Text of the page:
I was surprised by my sudden burst of mothering instinct when we first got our kittens. They were so small and helplessly adorable. I wanted to do everything I could to take good care of them.
That included buying an assortment of high-quality pet food (along with a bunch of other pet supplies that I never foresaw owning). Naturally, I read the ingredients on the pet food bags, comparing the amount of protein, and the ratio of peas and potatoes to chicken. I also noticed that most of the brands included fermented and “probiotic” ingredients.
I’m a big skeptic of products claiming to be probiotic because they contain a pinch of dehydrated culture. If properly produced and refrigerated probiotic supplements aren’t a robust source of probiotics, then how likely is it that a bag of dried cat food is?
What are the best probiotics for pets?
A quick search turned up several brands (affiliate link) of probiotics supplements specifically designed for pets. Unfortunately, it’s hard to be sure whether your cat or dog will get any benefits from these sorts of supplements.
However, fermented foods are always a guaranteed source of probiotics. As well, fermented foods are more likely to survive digestion.
Here is some general advice to follow before feeding your dog or cat fermented foods:
- Not all human foods are safe for cats and dogs. Be sure to double-check before feeding any human foods to your pet.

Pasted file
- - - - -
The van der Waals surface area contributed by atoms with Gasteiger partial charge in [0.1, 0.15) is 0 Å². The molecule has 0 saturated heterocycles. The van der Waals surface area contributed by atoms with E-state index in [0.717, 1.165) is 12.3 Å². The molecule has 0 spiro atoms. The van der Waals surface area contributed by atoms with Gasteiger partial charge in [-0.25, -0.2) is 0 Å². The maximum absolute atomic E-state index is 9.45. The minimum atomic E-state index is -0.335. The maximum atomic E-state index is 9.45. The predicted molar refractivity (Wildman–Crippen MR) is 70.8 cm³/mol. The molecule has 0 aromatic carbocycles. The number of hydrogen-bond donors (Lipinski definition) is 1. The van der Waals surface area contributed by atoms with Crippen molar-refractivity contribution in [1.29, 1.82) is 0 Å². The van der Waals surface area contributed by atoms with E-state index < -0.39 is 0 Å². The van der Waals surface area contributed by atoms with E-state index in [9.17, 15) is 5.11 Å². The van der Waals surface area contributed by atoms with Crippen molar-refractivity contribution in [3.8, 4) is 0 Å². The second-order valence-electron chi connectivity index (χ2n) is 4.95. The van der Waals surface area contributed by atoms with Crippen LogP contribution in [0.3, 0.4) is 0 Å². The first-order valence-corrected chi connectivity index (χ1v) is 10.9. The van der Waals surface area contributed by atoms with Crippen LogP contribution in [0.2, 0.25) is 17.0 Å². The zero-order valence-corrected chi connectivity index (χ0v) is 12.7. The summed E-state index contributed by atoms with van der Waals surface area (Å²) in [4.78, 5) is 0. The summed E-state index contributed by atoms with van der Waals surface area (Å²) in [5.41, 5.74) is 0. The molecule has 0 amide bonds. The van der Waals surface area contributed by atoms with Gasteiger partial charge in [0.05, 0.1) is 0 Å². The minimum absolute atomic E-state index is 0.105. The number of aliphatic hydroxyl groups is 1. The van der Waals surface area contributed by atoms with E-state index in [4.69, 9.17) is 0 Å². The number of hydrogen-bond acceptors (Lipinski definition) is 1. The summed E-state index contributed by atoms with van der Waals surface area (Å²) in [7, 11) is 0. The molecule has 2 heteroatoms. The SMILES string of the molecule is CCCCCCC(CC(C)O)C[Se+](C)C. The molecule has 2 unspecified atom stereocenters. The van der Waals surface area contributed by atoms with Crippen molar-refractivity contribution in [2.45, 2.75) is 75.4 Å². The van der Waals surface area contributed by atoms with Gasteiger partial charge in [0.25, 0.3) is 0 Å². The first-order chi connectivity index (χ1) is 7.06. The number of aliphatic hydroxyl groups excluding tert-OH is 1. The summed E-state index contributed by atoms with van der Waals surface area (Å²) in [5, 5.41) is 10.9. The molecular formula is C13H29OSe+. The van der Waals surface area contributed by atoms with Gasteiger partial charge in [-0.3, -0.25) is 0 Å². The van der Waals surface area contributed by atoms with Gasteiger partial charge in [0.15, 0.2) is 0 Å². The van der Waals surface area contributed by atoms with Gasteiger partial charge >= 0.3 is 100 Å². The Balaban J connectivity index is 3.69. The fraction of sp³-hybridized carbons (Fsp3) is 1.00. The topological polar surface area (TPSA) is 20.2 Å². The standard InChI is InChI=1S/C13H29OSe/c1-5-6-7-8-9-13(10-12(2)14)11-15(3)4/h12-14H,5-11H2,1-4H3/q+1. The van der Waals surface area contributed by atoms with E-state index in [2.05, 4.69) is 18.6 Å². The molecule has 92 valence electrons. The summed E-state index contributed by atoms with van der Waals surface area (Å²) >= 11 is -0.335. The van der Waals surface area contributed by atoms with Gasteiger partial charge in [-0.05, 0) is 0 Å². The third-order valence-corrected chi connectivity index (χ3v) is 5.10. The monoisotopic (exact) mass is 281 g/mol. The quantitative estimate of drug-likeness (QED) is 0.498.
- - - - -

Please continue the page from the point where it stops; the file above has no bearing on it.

- New probiotic foods can cause problems. Always start with a small amount to avoid any digestive upsets. Start with 1-4 tsp of food depending on the size of your pet.
- Avoid any sugar-based ferments (kombucha, jun, water kefir). Pets don’t have great oral hygiene and the sugar/acid combo is not great for their teeth.
- Avoid giving them too much of a salty ferment. If you want to give them fermented vegetables, then rinse the salt off first.
Here are a few good sources of probiotics for pets. Be sure to follow the advice above to prevent any digestive problems.
- Milk kefir: Cats and dogs are lactose intolerant. However, well-fermented milk kefir is low in lactose. They also LOVE dairy, so a little bit of kefir once in a while is much better than giving them your leftover bowl of cereal.
- Yogurt: Pets just love dairy. Like kefir, yogurt is lower in lactose and full of probiotics. Just avoid feeding them store-bought brands with added sweeteners or flavour.
- Sauerkraut: Cabbage is perfectly fine for pets. If you want to give your furry friends some probiotic sauerkraut, make them their own little jar without any added spices or flavours. Just salt and cabbage is perfect. Then rinse off a bit of the salt before feeding it to them.
- Pickled carrots: Carrots are another really pet-friendly vegetable. Dice plain fermented carrot sticks into bite-sized pieces and rinse off the excess salt for a deliciously crunchy treat.